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It’s that time of year again…
A balmy summer is coming to an end, the party conference season is just beginning, and the New Statesman is teaming up with dozens of partners and sponsors to deliver a huge range of fringe events attracting some of the biggest names in parliament, politics and business. Last year we hosted over 35 events across three conferences, bringing together policymakers and thought leaders for hours of enlightening and intelligent discussion and debate. Hosting MPs and peers from all sides of the House, we've organised panels of experts, Q&As and drinks receptions that are at the cutting edge of the conference calendar.
After yet another year of upsets and volatility in the UK political scene, this year's conferences are set to be as exciting and unpredictable as any, and the New Statesman will be at the forefront, bringing together politicians and high-profile figures in local government, charities, NGOs and industry, to discuss the most pressing policy issues and political controversies of the day.
The Conservative Party still retains the ability to do well where it matters, even when the news turns against it.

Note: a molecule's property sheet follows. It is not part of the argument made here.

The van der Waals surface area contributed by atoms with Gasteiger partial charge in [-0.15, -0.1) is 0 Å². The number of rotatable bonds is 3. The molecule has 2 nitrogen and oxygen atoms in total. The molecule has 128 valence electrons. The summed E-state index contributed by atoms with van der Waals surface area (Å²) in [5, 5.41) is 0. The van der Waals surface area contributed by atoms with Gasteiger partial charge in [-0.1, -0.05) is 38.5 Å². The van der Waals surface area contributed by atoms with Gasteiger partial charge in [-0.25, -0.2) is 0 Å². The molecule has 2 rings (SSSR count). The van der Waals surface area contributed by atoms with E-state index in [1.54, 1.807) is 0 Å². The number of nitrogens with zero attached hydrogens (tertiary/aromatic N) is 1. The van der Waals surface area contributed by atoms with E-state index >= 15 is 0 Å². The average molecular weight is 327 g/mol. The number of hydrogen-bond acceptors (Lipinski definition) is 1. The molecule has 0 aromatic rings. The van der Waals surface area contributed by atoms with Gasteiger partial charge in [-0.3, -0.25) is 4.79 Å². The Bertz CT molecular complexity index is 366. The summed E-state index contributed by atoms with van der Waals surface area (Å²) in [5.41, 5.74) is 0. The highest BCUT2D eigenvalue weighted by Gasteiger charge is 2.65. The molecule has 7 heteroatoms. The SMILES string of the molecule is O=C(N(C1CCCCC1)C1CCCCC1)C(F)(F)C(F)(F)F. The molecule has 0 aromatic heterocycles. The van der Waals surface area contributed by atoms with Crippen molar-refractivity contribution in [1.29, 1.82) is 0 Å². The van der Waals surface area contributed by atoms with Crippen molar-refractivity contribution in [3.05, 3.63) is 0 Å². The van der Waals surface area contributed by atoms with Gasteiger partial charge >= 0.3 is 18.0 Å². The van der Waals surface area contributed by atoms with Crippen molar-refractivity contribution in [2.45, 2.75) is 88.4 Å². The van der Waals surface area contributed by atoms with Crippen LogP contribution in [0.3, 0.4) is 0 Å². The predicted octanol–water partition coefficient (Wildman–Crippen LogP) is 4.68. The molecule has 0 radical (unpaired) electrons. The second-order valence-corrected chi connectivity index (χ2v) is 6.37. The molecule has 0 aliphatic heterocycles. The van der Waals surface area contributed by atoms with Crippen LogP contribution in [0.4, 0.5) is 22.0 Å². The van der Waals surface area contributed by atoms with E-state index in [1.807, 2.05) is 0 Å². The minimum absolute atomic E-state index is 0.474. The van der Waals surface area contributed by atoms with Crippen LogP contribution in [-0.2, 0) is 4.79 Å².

The Labour MP slammed No 10’s dismissal of Tory rebels from the party – but she didn’t defect from Labour when her colleagues felt forced to leave.
By defying the lies and bullying of Boris Johnson’s shameless government, members of all parties have done their duty.
After being disregarded by Boris Johnson, the young must register to vote and defend their futures.
Boris Johnson and Donald Trump’s embrace of higher public spending shows that austerity was always a choice rather than a necessity.
A drawn-out campaign could hand a political advantage to Boris Johnson.
Plus, Hong Kong leader warns of “stern law enforcement”, US and China to resume trade war talks, Trump shows fake Hurricane Dorian map.
The New Statesman podcast, with Stephen Bush and Anoosh Chakelian.
Tan Dhesi confronts the Prime Minister about the “hurt and pain” felt by those receiving derogatory and racist remarks about their appearance.
The image of the Tory Brexiteer and Leader of the House of Commons lounging on the government front bench triggered a furious response.